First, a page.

Despite predictions that independent candidates and new parties would drive a new political culture in the Virgin Islands, the two main political parties remain dominant. In politics, a strong brand is always a powerful asset.
Now, no one in their right mind wants to be smug. And too much “I told you so” is frequently fatal. Although one wondered at the absolute confidence of VI Party supporters that they would win the general election outright before the night of Feb. 25.
And that very day, the VIP won eight seats to the National Democratic Party’s three. So these VIP supporters knew something this writer did not. Not that he was surprised at his lack of knowledge, or his total inability to predict elections in the VI. Predicting general elections in the VI is not science. It is voodoo.
The newly formed parties won one seat each — and this by incumbent politicians who were previously entrenched members of the two main parties and who apparently jumped ship for personal reasons.
The shock of the night was losses by two incumbent politicians who were also Cabinet members. One was an independent candidate who left the NDP weeks before Feb. 25; the second was the NDP leader.
So the conclusion from the election results must be that the two-party narrative and culture remain strong.
This election and the aftermath serve as a warning that breaking the two-party culture will take a lot more effort and resources by candidates outside the two parties.
And a former independent and political activist who smelled the coffee early was rewarded with a major ministerial position after making the astute decision that joining one of the big two was his best bet to get a seat at the table of power.
Other independents who remained with the belief that “one more push” would birth the baby of political power remain disappointed, and in the political wilderness.
The new government has a huge workload, however. One crucial task looms large: In the United Kingdom, powerful politicians and bureaucrats are taking an “interest” in the overseas territories, as a certain parliamentary report suggests. This report is calling for the removal of belongership.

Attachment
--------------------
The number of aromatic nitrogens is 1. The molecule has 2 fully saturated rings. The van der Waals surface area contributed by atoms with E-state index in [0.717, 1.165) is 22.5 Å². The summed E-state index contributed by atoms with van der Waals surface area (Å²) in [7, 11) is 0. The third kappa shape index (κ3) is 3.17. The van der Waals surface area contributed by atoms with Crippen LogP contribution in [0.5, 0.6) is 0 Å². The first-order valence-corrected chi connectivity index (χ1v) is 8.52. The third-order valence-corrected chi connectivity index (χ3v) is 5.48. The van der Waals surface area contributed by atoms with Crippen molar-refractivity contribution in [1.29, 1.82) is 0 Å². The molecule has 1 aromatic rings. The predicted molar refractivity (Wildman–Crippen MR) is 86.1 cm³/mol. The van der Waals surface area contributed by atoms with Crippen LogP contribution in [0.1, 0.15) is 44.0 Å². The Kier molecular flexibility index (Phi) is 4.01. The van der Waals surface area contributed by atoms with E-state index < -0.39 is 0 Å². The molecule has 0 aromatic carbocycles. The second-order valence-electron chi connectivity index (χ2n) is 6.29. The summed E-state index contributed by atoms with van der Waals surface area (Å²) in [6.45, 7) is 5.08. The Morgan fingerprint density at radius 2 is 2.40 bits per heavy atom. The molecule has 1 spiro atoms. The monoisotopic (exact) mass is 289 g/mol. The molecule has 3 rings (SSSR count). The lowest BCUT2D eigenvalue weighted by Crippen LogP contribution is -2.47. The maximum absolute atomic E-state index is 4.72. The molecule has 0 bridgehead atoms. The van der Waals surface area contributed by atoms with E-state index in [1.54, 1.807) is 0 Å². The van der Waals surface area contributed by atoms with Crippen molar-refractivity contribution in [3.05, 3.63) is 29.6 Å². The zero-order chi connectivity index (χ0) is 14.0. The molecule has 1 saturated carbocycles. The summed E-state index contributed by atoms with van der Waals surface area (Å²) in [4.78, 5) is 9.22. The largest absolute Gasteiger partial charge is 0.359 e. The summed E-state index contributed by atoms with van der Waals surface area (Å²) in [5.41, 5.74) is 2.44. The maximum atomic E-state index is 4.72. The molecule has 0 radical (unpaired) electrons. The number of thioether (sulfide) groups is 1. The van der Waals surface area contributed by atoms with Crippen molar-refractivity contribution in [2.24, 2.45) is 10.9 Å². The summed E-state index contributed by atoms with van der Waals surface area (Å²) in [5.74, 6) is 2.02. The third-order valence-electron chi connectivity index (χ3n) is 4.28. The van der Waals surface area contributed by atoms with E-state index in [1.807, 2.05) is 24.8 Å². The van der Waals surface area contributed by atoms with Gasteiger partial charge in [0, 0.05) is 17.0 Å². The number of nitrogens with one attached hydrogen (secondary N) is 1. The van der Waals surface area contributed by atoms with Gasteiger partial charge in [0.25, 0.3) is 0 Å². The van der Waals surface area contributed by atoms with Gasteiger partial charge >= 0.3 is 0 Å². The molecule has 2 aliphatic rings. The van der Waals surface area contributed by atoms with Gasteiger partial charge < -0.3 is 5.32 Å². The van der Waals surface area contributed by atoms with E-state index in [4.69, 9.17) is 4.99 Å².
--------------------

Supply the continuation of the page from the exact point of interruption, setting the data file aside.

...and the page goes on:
Belongership is a resident status unique to OT residents that seeks to protect these tiny communities and their unique cultures from the onslaught of forces of much larger and much more powerful societies.
The OTs are viewed as vulnerable communities that require some type of legal, social and economic protection. Belongership is an attempt to offer this protection.
Removing belongership will destroy these communities by opening them up to invasive forces that will essentially end the way of life of these communities as they exist at present.
This is a huge matter if the UK intends to drive the policy through. The premier of Bermuda has gone as far as describing this proposal as “neo colonial.”
Premier Andrew Fahie will have to deal with this matter with great diplomacy and resourcefulness, and explain to the governor and the powers in Whitehall and Westminster why this proposal is such a terrible idea!
The premier will also have to get involved in the Brexit debate in the UK and meet with the various parties to understand how Brexit impacts the VI. He should think outside the box on Brexit, and he should meet with Scottish, Irish, Welsh, English and OT political and business leaders. Additionally, he should meet with European Union leaders, especially the bureaucrats in Brussels.
Advice for future
Just to add another thing, this writer admonishes his friends in the VIP to do three things as the party begins a four-year odyssey in governance.
First, get as much advice from VI elders as possible.
Second, abandon the always terrible idea of not working with specific public officers who may hold different political views. Peace and love are always better than war, especially in a micro-community.
And third, start to formulate a smart 20-year vision, strategy and plan for the VI. This must be a vision that is generally accepted by the territory as a whole.
A smart vision is a GPS that will aid transparency, accountability and great governance.
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